A community meeting Thursday at Denfeld High School regarding the Duluth school district’s boundary study was calmer and more structured than the night before.
Parents from both the east and west sides of town were in attendance. The meeting started with superintendent Bill Gronseth telling the crowd of more than 150 people how the meeting would be conducted. This was done in reaction to the meeting at East High School Wednesday night, which became heated at times.
“Tonight is about working together as a community,” Gronseth said.
Gronseth also gave background information on why the district is engaging in a study now and what is driving it. He said the district did a study in 2014 and the School Board at the time decided there was no need to change the boundaries.
Another study was done again in 2017, which showed there was some need to shift enrollment but instead of moving the boundaries, the district decided to add programs at schools with low enrollment to entice people to those schools.
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An example of one of those programs is the immersion program at Lowell Elementary School.
“That program worked almost too well, so now Lowell is reaching capacity,” Gronseth said.
The shifting demographics in neighborhoods have caused schools on the eastern reaches of the Duluth school district to become overcrowded, with the worst being Congdon Elementary School, at 108.8% of capacity, and Lester Park Elementary, at 98.1%.
After the Gronseth spoke, Matt Sachs of Cooperative Strategies gave a presentation and answered some questions before attendees broke out into smaller groups to discuss among themselves what they liked and disliked about each scenario.
Many conversations were geared toward "Denfeld pride." Many western parents and staff, in their groups, expressed disappointment in what was said about their schools at the East High School meeting Wednesday night. Those same groups also discussed the challenges of transportation for Homecroft Elementary School families if the school was to feed into Lincoln Park Middle School and Denfeld.
“This is all about balancing transportation and demographics between schools,” a Denfeld parent said.
Lindsay Kern lives in the Piedmont Elementary School boundaries and has two students in the western school system who wouldn’t be affected by any of the current proposed boundaries. Though her students would most likely not be affected by any changes made, she said she agrees that having all of the Homecroft students feed into the western school system might not be the best idea.
“What I've heard tonight is that there is an alignment between eastern Duluth and western Duluth, that no one thinks that it's the best solution to have Homecroft students traveling that long of a distance,” she said.
Kern said she would like to see more diversity throughout the schools, though she understands the socio-economic and geographical challenges the district faces. She believes changing the boundaries is the only way to desegregate.
“As a community, even though it's hard, we need to do what is best for all of the kids in the district,” she said. “It's really hard not to do what is just best for your child but I really believe that if we worked as a community to do what is best for all of the students, we would, in turn, be doing what is best for our own children as well.”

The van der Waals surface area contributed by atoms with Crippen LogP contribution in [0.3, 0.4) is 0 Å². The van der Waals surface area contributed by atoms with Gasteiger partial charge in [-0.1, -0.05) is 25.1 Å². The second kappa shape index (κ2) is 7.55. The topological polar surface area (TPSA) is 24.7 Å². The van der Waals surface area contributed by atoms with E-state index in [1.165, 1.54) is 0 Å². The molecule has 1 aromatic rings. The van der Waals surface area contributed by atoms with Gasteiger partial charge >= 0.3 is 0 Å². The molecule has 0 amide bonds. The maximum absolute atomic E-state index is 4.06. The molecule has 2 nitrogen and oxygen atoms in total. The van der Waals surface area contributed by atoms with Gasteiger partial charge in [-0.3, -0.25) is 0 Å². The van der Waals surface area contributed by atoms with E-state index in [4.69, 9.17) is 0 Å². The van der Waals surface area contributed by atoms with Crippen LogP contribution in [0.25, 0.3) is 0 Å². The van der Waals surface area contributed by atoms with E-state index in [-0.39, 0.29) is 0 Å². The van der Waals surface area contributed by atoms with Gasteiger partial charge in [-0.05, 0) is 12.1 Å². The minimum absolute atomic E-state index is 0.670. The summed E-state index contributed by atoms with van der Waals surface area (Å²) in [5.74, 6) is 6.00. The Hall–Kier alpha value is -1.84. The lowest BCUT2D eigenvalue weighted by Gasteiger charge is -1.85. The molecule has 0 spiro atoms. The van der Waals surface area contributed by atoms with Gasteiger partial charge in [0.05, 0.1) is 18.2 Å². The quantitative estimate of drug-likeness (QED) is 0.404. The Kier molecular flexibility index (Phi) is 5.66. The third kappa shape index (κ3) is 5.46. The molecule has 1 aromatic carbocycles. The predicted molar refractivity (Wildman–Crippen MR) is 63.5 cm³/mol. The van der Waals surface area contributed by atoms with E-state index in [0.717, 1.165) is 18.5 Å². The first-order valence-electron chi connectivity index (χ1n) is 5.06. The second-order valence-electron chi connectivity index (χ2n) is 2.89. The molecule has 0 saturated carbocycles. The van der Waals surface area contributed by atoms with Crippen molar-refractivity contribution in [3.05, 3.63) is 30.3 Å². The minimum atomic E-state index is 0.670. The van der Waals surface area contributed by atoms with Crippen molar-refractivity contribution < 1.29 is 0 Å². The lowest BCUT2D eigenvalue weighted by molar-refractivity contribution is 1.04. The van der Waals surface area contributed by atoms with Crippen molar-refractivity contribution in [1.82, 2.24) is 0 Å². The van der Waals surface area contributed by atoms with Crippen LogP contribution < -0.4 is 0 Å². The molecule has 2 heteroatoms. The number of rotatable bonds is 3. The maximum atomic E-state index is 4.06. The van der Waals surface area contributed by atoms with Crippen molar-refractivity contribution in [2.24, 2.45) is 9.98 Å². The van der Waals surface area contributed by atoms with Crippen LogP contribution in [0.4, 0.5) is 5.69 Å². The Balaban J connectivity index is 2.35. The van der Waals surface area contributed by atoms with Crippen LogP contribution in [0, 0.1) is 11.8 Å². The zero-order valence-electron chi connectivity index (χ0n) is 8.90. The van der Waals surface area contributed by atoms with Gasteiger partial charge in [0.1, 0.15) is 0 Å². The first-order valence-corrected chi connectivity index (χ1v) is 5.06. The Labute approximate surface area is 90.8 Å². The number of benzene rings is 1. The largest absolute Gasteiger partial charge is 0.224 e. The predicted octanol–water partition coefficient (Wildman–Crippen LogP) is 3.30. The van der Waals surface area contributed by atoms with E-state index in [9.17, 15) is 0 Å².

Denfeld senior Emma Natale said she also believes doing what is best for the whole district is the best way to approach the possible boundary changes, whether those changes are drastic or not.
“Ideally, upperclassmen would be able to stay in their current school and finish out, but if a 10th grader had to move for the betterment of the whole then we should make that change,” Natale said.
Though Natale would not be affected by any changes to the boundaries as she is set to graduate in June, she does have a little sister who currently attends Denfeld and could possibly have to transfer to East.
Natale was one of the students in a focus group in October who looked over various scenarios. She was excited about the opportunity to be a part of the process and at the thought of balancing enrollment between Denfeld and East.
“We're one city. There should be equal opportunity between both high schools. And that goes from both perspectives,” Natale said. “For example, there's not as much diversity at East and the class sizes can be overwhelmingly huge, and at Denfeld, the opportunity is lacking, especially with AP and CITS classes. So it's amending both of those issues by making it more equal between the schools.”
Natale said she has heard some of the rhetoric out there that Denfeld is a worse school and she wholeheartedly disagrees.
“That's a biased opinion that they shouldn't have considering that we are receiving a good education, we have smart and successful students, and we have people involved in the community,” she said. “I’ve had a lot of opportunities at Denfeld. There's no reason you shouldn't want your student to come here.”
Those unable to attend the meetings can give their opinions on the scenarios through a survey, which can be found at surveymonkey.com/r/ISD709. The survey closes Feb. 3 at 8 a.m.
Residents can find out how each scenario affects them by visiting myschoollocation.com/isd709scenarios and entering their address.